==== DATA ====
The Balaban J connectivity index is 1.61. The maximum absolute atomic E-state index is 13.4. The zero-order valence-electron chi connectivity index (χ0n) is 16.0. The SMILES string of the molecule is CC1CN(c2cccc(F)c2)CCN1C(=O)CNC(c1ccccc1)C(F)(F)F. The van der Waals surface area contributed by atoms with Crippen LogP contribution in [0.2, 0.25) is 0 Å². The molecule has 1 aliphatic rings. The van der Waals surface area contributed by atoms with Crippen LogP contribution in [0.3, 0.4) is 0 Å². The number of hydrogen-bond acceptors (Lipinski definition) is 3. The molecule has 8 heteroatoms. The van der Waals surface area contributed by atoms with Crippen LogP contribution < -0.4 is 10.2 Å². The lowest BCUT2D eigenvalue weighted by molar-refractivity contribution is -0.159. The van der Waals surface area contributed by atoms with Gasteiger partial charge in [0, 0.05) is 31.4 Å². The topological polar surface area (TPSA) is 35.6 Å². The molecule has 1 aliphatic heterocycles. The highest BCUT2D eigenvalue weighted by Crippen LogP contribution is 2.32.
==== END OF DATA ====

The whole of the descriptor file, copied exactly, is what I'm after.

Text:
The Balaban J connectivity index is 1.61. The maximum absolute atomic E-state index is 13.4. The zero-order valence-electron chi connectivity index (χ0n) is 16.0. The SMILES string of the molecule is CC1CN(c2cccc(F)c2)CCN1C(=O)CNC(c1ccccc1)C(F)(F)F. The van der Waals surface area contributed by atoms with Crippen LogP contribution in [0.2, 0.25) is 0 Å². The molecule has 1 aliphatic rings. The van der Waals surface area contributed by atoms with Crippen LogP contribution in [0.3, 0.4) is 0 Å². The number of hydrogen-bond acceptors (Lipinski definition) is 3. The molecule has 8 heteroatoms. The van der Waals surface area contributed by atoms with Crippen LogP contribution < -0.4 is 10.2 Å². The lowest BCUT2D eigenvalue weighted by molar-refractivity contribution is -0.159. The van der Waals surface area contributed by atoms with Gasteiger partial charge in [0, 0.05) is 31.4 Å². The topological polar surface area (TPSA) is 35.6 Å². The molecule has 1 aliphatic heterocycles. The highest BCUT2D eigenvalue weighted by Crippen LogP contribution is 2.32.